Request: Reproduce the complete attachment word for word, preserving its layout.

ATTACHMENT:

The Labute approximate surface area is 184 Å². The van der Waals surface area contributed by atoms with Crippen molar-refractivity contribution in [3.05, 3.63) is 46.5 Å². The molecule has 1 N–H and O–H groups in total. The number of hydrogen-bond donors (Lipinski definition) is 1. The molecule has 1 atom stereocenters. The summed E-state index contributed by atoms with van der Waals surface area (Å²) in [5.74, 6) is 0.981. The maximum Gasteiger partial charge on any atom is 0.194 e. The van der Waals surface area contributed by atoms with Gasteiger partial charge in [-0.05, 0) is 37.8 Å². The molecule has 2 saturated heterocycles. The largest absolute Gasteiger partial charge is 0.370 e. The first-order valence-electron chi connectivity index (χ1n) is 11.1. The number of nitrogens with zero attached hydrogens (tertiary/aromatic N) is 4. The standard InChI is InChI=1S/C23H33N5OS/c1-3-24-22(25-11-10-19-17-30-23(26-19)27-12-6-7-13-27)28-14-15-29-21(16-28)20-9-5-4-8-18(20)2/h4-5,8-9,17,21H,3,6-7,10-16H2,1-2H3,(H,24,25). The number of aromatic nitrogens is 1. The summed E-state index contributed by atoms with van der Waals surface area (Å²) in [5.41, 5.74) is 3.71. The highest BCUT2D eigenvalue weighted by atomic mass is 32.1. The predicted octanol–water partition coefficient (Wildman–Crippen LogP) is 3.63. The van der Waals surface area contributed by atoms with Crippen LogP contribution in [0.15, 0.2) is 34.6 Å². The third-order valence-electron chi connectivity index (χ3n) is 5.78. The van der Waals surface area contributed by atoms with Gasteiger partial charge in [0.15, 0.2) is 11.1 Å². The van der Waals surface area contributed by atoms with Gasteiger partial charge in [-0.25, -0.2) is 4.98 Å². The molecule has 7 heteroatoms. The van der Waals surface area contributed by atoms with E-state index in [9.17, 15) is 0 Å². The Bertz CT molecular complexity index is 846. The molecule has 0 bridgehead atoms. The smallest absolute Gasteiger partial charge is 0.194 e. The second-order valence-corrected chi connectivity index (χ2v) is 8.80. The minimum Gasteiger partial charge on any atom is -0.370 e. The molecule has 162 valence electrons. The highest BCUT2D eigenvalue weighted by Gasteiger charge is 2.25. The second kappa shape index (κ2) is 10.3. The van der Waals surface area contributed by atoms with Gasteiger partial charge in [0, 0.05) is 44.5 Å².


The Labute approximate surface area is 184 Å². The van der Waals surface area contributed by atoms with Crippen molar-refractivity contribution in [3.05, 3.63) is 46.5 Å². The molecule has 1 N–H and O–H groups in total. The number of hydrogen-bond donors (Lipinski definition) is 1. The molecule has 1 atom stereocenters. The summed E-state index contributed by atoms with van der Waals surface area (Å²) in [5.74, 6) is 0.981. The maximum Gasteiger partial charge on any atom is 0.194 e. The van der Waals surface area contributed by atoms with Gasteiger partial charge in [-0.05, 0) is 37.8 Å². The molecule has 2 saturated heterocycles. The largest absolute Gasteiger partial charge is 0.370 e. The first-order valence-electron chi connectivity index (χ1n) is 11.1. The number of nitrogens with zero attached hydrogens (tertiary/aromatic N) is 4. The standard InChI is InChI=1S/C23H33N5OS/c1-3-24-22(25-11-10-19-17-30-23(26-19)27-12-6-7-13-27)28-14-15-29-21(16-28)20-9-5-4-8-18(20)2/h4-5,8-9,17,21H,3,6-7,10-16H2,1-2H3,(H,24,25). The number of aromatic nitrogens is 1. The summed E-state index contributed by atoms with van der Waals surface area (Å²) in [5.41, 5.74) is 3.71. The highest BCUT2D eigenvalue weighted by atomic mass is 32.1. The predicted octanol–water partition coefficient (Wildman–Crippen LogP) is 3.63. The van der Waals surface area contributed by atoms with Crippen LogP contribution in [0.15, 0.2) is 34.6 Å². The third-order valence-electron chi connectivity index (χ3n) is 5.78. The van der Waals surface area contributed by atoms with Gasteiger partial charge in [0.15, 0.2) is 11.1 Å². The van der Waals surface area contributed by atoms with Gasteiger partial charge in [-0.25, -0.2) is 4.98 Å². The molecule has 7 heteroatoms. The van der Waals surface area contributed by atoms with E-state index in [9.17, 15) is 0 Å². The Bertz CT molecular complexity index is 846. The molecule has 0 bridgehead atoms. The smallest absolute Gasteiger partial charge is 0.194 e. The second-order valence-corrected chi connectivity index (χ2v) is 8.80. The minimum Gasteiger partial charge on any atom is -0.370 e. The molecule has 162 valence electrons. The highest BCUT2D eigenvalue weighted by Gasteiger charge is 2.25. The second kappa shape index (κ2) is 10.3. The van der Waals surface area contributed by atoms with Gasteiger partial charge in [0, 0.05) is 44.5 Å².